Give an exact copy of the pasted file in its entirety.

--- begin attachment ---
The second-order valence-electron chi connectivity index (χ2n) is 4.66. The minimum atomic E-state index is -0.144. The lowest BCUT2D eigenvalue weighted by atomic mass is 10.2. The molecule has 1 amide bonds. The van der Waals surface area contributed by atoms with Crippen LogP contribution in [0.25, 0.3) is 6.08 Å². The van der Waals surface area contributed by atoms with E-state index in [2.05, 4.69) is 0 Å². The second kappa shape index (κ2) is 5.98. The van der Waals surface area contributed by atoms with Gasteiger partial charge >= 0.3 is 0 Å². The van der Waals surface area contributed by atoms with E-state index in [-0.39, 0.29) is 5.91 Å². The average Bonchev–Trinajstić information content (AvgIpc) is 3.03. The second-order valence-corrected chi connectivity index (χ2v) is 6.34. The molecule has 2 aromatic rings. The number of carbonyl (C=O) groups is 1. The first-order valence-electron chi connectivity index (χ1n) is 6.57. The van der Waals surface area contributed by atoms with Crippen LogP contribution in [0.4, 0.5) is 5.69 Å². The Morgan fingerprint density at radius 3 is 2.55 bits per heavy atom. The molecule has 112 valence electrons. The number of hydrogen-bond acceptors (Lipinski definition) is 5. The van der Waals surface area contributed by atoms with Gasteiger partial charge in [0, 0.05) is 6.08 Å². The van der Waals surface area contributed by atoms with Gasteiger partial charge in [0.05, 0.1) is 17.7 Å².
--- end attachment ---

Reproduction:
The second-order valence-electron chi connectivity index (χ2n) is 4.66. The minimum atomic E-state index is -0.144. The lowest BCUT2D eigenvalue weighted by atomic mass is 10.2. The molecule has 1 amide bonds. The van der Waals surface area contributed by atoms with Crippen LogP contribution in [0.25, 0.3) is 6.08 Å². The van der Waals surface area contributed by atoms with E-state index in [2.05, 4.69) is 0 Å². The second kappa shape index (κ2) is 5.98. The van der Waals surface area contributed by atoms with Gasteiger partial charge >= 0.3 is 0 Å². The van der Waals surface area contributed by atoms with E-state index in [-0.39, 0.29) is 5.91 Å². The average Bonchev–Trinajstić information content (AvgIpc) is 3.03. The second-order valence-corrected chi connectivity index (χ2v) is 6.34. The molecule has 2 aromatic rings. The number of carbonyl (C=O) groups is 1. The first-order valence-electron chi connectivity index (χ1n) is 6.57. The van der Waals surface area contributed by atoms with Crippen LogP contribution in [0.4, 0.5) is 5.69 Å². The Morgan fingerprint density at radius 3 is 2.55 bits per heavy atom. The molecule has 112 valence electrons. The number of hydrogen-bond acceptors (Lipinski definition) is 5. The van der Waals surface area contributed by atoms with Gasteiger partial charge in [0, 0.05) is 6.08 Å². The van der Waals surface area contributed by atoms with Gasteiger partial charge in [0.05, 0.1) is 17.7 Å².